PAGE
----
At the end of last year, the Federal Government laid out its position on joining the global effort to drastically reduce hydrofluorocarbon (HFC) emissions. Although the Government painted itself as a leader in this effort the fact is we are behind Europe in taking action to reduce HFC emissions by 85 per cent, the target set at the Montreal Protocol Meeting held in Kigali, Rwanda. The Turnbull Government has pledged to implement a domestic cap on HFC imports from 2018 to meet its 2030 emission reduction targets. The phase-down agreement will see Australia and other developed countries phase-down HFCs to 85 per cent of current consumption levels by 2036.
For those that don’t already know, HFCs are the main refrigerant used today, so any change in legislation will impact the foodservice sector in a big way. Alternative refrigerants are already being marketed – primarily low global warming potential (GWP) hydrofluoro-olefin (HFO) refrigerants or natural refrigerants such as carbon dioxide or amonia.
Replacing your current refrigerator brings with it two questions?
What’s the shelf life and how much will it cost to run? Buying the wrong type of refrigerator could potentially cost far more than many are anticipating due to the likely increase in the cost of the refrigerants [as HFCs are phased out] and energy prices.
Stefan Jensen, from the Australian Refrigeration Association, says Australia has “been taken with its pants down” on the issue.
“Not because we haven’t known that it has been coming, but because we have had three decades of educational neglect in this country at every level in the refrigeration industry and so we are not prepared for what’s coming,” he says.
“Cheap condensing units that you see in bars and butchers shops and all over the place often come from China and are designed for hydrofluorocarbon refrigerants, and they are going to be phased out. The chemical companies are promoting the alternative, the so called low GWP refrigerants, which will be 10 to 20 times more expensive than the ones we are getting rid of and no more energy efficient.”
The chemical manufacturing industry makes billions out of refrigerants and isn’t going to let this cash cow go without a fight, says Jensen, who believes they will simply swap one environmentally harmful product for another.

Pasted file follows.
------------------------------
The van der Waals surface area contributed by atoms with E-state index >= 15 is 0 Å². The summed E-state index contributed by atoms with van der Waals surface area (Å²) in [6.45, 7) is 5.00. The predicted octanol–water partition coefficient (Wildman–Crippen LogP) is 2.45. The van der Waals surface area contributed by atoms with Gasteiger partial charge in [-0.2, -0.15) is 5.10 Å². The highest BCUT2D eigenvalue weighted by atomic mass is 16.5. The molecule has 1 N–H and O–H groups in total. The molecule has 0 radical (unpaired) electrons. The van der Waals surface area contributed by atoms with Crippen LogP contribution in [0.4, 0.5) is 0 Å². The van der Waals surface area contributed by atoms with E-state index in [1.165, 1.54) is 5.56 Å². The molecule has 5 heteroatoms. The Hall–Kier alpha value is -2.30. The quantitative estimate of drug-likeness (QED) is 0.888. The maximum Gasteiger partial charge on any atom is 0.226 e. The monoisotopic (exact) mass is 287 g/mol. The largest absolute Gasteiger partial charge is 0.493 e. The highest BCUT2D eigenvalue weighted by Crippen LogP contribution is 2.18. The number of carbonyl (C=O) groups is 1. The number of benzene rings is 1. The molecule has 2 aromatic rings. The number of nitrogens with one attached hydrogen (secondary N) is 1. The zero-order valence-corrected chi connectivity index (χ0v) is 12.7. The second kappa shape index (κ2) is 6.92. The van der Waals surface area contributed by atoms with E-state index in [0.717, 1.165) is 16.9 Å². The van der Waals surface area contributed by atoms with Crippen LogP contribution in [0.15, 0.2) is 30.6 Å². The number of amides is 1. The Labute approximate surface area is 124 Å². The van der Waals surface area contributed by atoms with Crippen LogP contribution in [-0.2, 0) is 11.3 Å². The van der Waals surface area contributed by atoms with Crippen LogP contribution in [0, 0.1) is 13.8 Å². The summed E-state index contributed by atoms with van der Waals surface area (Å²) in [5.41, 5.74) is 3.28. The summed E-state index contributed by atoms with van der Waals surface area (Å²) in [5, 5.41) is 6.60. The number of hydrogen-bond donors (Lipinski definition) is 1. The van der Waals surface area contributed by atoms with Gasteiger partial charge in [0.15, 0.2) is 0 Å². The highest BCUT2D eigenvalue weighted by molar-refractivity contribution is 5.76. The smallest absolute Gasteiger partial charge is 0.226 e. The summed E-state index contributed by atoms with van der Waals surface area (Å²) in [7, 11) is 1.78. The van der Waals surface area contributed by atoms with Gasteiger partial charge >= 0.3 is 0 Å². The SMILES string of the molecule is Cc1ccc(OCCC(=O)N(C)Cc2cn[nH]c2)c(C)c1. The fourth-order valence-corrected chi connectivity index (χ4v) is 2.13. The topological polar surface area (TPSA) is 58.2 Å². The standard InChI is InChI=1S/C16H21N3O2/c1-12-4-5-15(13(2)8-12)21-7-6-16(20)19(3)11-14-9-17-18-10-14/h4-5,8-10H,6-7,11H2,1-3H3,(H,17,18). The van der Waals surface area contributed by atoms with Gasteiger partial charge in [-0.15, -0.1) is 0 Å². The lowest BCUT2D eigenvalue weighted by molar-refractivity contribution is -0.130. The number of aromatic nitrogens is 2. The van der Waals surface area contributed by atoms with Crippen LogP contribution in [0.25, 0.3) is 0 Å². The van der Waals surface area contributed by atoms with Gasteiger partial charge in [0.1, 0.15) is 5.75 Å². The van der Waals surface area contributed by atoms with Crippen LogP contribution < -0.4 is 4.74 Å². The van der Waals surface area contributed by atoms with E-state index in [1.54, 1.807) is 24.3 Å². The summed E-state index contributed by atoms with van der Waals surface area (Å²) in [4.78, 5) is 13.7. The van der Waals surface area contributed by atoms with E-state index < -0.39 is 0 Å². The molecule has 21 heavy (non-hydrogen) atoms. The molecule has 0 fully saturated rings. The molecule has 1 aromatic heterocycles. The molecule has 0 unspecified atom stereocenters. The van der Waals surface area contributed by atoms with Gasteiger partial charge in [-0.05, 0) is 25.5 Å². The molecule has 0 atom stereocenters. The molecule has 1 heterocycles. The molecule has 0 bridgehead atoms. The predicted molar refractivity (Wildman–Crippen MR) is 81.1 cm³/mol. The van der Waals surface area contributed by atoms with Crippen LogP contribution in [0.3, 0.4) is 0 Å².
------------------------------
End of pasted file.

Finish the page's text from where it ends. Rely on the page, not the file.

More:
Refrigeration systems that use low GWP synthetic refrigerants offer no energy savings compared with those using high GWP synthetic HFC refrigerants. Jensen is concerned those who buy refrigerators that use HFOs will be once again forced to change equipment in 15 to 20 years as the ramifications of the COP 21 ratification made in Paris, which set out a pathway to bring down carbon emissions, come into effect.
“If they change to HFOs now, then in 20 years they will have to change again as they run into difficulties in regarding compliance with COP 21, not to mention the other environmental side effects that go beyond global warming,” says Jensen.
“If you change now [to natural refrigerants] you will get lower costs [of the refrigerant] and lower energy costs.”
Keri Thomas, general manager at SKOPE Industries, says it is about future proofing your business.
In 2015, SKOPE released its ActiveCore range, which was designed to be both energy efficient and adaptable to the changing market place for refrigerants.
”It’s the most energy efficient fridge of its type in the southern hemisphere. It’s over 50 per cent more efficient than our previous glass door range, and up to 65 per cent more efficient than others in the market,” says Thomas.
“Whilst the ActiveCore glass door range took SKOPE over two years and millions of dollars to develop, it has proven that owners of hospitality businesses are making buying choices on their long term running costs as opposed to simply looking the up-front price. When these decisions also significantly reduce their environmental impact it really is a win-win.”